Henry Martinez fell in love with pizza where anyone would. The young cook was working at Jimmy’s Slice in Ventura, California while finishing a community college culinary program, and the eponymous Jimmy took him to the legendary Los Angeles destination, Pizzeria Mozza. “It changed my perspective on what pizza could be,” he says. “Growing up, it was just chains.”
Years later, Martinez makes his own pizzas at Southeast Portland brewery Living Haus, though the pies he makes are distinct from chef Nancy Silverton’s. While her pizzeria tops crusts with Italian salamis and cheeses, Martinez’s pizzas come in flavors like elote, chorizo and potato, or Spam and pineapple. What both pizzerias share is rye in their pizza dough, a touch of nuttiness that holds up over a long ferment.
Pan Con Queso — which now serves pizzas, chamoy-drizzled salads, and amaretto flan every day within the brewery — is joining the cohort of inventive Portland pizzerias incorporating specific cuisines’ culinary traditions into their pies. Like Hapa Pizza in Beaverton or Reeva on Northeast Sandy, Pan Con Queso uses Martinez and partner Makeila Magno’s personal history and heritage as a culinary inspiration, with a foundation of a thoughtful, meticulously constructed crust.
Martinez and Magno met working at a restaurant in California, moving up to Oregon in 2021 on a whim. Later that year, Nathan Myhrvold and Francisco Migoya of Modernist Pizza called Portland the “best pizza city in America.” Their decision to move up here was unrelated, however.
“I had no idea Portland was such a pizza city,” Martinez says. The couple began eating their way through Portland’s pizza shops, and Martinez took a job at Dimo’s Apizza. He met the team at Living Haus while working at Dimo’s, and asked to take over the brewery’s tiny, 175-square foot kitchen for his pizza pop-up. The pies were a hit, and eventually, Magno and Martinez scaled up to serving pizzas on a daily basis.
Pizzas at Pan Con Queso start with a three- or four-day fermented crust, made with a blend of Shepherd’s Grain, Cairnspring Mills, and Central Milling flours. The crust of the final pie arrives with more structure than the typical Neapolitan, as well as the leopard char typical of a high-hydration dough and a hot bake. Many of the pizzas come with Magno and Martinez’s house mozzarella, stretched in their tiny kitchen; some arrive with the house blend of cotija and Parmesan. From there, however, the flavors go in different directions: The chorizo con papas uses a heavily spiced house chorizo, fragrant with cinnamon and clove — “almost more like a Spanish chorizo,” Martinez says.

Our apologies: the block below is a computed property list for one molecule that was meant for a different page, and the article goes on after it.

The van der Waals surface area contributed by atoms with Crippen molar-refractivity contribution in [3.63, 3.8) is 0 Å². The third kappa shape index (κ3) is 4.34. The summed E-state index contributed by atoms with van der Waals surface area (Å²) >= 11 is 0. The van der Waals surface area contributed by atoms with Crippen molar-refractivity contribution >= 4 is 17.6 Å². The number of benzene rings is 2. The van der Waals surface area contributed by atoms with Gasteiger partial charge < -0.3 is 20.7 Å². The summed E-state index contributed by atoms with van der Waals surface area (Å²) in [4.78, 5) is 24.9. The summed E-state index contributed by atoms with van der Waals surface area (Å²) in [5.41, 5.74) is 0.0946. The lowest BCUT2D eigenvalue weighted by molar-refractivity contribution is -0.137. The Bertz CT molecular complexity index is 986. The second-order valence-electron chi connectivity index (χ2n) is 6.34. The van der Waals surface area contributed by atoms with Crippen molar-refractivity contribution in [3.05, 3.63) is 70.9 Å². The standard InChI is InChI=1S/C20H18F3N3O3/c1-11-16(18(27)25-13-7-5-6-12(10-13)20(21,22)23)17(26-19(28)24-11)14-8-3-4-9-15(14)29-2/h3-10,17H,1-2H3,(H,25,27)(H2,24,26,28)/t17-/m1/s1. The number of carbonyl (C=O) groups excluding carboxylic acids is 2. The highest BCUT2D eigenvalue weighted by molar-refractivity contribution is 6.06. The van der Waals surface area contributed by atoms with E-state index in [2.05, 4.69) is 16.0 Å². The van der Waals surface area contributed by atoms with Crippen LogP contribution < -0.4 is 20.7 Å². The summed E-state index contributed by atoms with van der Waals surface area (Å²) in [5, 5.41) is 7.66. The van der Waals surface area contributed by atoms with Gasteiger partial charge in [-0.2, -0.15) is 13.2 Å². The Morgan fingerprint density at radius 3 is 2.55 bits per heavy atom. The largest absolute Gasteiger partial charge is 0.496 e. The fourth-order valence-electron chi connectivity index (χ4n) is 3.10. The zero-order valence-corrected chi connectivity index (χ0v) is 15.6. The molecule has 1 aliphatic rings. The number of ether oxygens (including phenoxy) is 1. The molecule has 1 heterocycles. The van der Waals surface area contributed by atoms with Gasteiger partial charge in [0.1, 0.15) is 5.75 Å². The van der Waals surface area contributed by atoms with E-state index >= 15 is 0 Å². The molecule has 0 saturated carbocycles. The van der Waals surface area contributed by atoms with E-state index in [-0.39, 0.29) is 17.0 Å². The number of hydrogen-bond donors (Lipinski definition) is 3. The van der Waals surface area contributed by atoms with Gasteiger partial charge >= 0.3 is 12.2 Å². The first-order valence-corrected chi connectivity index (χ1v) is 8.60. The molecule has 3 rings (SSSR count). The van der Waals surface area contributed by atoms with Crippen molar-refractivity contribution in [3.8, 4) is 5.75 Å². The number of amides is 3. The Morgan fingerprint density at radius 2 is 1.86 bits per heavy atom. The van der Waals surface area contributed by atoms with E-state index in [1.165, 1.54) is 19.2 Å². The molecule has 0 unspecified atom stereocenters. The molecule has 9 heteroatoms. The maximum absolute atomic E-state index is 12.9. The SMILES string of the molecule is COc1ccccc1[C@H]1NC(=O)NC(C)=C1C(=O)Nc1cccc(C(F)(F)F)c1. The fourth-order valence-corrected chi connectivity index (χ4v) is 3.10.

The seasonal pizza, an elote, starts with a white base, as well as corn, mozzarella, and chipotle aioli. “It has that nostalgia factor, growing up in Southern California,” Magno says. Seasonal produce plays a big role at Pan Con Queso: The verde uses a rotating cast of vegetables from Happy Apple Farm in Oregon City; on a recent visit, the pizza arrived topped with thinly sliced zucchini and kale, while earlier versions used things like asparagus. It’s finished with a tomatillo salsa for brightness.
Some pizzas are more of an allusion to Magno’s background, as a woman of Pacific Islander heritage who grew up in California. Magno’s grandfather, who died before the two opened Pan Con Queso, once asked if the they would ever put Spam on a pizza; the Mr. Macarthur does just that, playing on a Hawaiian pizza by pairing the canned meat with pineapple and onion. Similarly, the Californian trio of jalapeño, pineapple, and pepperoni makes an appearance, known as El Chingon.
Rounding out the menu, the couple offers salads with Mexican touches — the arugula salad, featuring a rotating seasonal fruit, comes with a drizzle of chamoy as well as a chamoy vinaigrette; the house Caesar plays on the salad’s Mexican roots. And for dessert, flan gets an almond-y touch with amaretto, finished with an amarena cherry.
Martinez and Magno understand that Portland is a city populated with countless pizzerias. But for them, that’s not a threat — it’s a benefit. “I love the community here,” Martinez says. “Brewers are like that, too.”
Pan Con Queso is open daily at Living Haus, located at 628 SE Belmont Street.